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Fleet-based charity for World War II veterans gets help 'from above' with businessman's £1,000 donation




World War II veterans from South Holland hoping to commemorate the 75th anniversary of the D-Day landings in France next year can do so with some help "from above".

Harold Payne, owner of Fleet's Anglia Motel, accepted a £1,000 donation towards the Anglia Pilgrimage Fund he set up 30 years ago to pay for veterans' visit to Normandy where they can pay their respects to fallen colleagues.

The donation, from Hong Kong-based businessman Simon Murray, was brought to Fleet by private helicopter for the tenth year running after Mr Murray's wife learned how to fly a helicopter on fields owned by Mr Payne.

Harold Payne (centre), owner of Anglia Motel, Fleet, with pilot Colin Bodill and businessman Paul Singh who delivered a donation of £1,000 for the Anglia Pilgrimage Fund.Photo supplied.
Harold Payne (centre), owner of Anglia Motel, Fleet, with pilot Colin Bodill and businessman Paul Singh who delivered a donation of £1,000 for the Anglia Pilgrimage Fund.Photo supplied.

He said: "It all started approximately 30 years ago when a veteran came into my cafe and said: 'I'd like to go back to the battlefields of Normandy and Dunkirk, but I can't afford it.

"A week later, I set up a charity called the Anglia Pilgrimage Fund which takes veterans back to France.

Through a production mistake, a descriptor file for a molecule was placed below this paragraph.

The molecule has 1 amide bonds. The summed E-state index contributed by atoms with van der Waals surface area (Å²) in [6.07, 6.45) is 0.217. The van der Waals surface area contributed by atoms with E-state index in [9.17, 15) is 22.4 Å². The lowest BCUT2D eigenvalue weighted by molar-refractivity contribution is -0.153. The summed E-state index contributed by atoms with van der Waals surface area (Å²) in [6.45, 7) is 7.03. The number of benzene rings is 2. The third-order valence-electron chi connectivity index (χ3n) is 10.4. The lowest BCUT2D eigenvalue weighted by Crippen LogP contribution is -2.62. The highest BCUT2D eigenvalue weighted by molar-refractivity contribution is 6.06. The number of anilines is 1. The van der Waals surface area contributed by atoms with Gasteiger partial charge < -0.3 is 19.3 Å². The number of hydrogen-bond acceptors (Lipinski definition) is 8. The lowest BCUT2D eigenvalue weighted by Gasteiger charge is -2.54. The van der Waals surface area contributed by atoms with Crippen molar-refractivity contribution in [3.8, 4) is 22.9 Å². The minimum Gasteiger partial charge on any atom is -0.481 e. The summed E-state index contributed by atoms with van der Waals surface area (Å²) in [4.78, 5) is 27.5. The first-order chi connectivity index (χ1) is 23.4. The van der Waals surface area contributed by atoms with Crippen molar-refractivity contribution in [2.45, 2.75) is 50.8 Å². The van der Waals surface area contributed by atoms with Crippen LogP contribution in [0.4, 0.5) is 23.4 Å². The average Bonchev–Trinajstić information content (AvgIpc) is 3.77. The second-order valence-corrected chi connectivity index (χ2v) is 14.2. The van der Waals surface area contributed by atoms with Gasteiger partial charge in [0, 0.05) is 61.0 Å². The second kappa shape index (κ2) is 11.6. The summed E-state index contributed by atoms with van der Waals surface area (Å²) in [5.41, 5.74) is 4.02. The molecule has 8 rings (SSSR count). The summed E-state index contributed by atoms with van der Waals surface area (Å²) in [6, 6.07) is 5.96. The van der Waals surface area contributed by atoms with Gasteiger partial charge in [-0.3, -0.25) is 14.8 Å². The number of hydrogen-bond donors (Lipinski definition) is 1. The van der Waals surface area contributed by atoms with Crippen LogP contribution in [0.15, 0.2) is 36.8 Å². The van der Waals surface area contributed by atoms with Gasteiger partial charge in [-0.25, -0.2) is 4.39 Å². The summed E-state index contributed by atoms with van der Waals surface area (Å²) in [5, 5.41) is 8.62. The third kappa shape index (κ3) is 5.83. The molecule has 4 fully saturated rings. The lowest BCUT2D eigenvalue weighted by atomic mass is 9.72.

"Over the years, we've taken over 2,000 veterans back to Normandy and Dunkirk to show them the fallen who they left behind."

To mark the 75th anniversary of the D-Day Landings next year, Mr Payne plans to take 50 children from Lincolnshire and Norfolk (counties whose veterans the fund covers) to lay a red rose on each of the graves for British soldiers in Normandy.

Harold Payne, of the Anglia Motel, Fleet, with World War II veteran George Wing whose visit to Normandy, France, in June this year was paid for by the Anglia Pilgrimage Fund.Photo supplied.
Harold Payne, of the Anglia Motel, Fleet, with World War II veteran George Wing whose visit to Normandy, France, in June this year was paid for by the Anglia Pilgrimage Fund.Photo supplied.

He said: "Mr Murray's wife learned how to fly a helicopter on my grass field and he came in afterwards to thank me for what I'd done.

"But as an extra thank you, he promised to send £1,000 every year which has made a big difference to the fund.

"We raise money right the way through the year and this year, we've collected about £14,000 so far.

"For the 75th anniversary of the D-Day Landings, we want to take 8,500 red roses to Normandy and Dunkirk.

"I thought it would be nice to take 50 children to see the sacrifice made for their freedom because there are only six Dunkirk and D-Day veterans left in our area, compared to 60 when we set up the fund."


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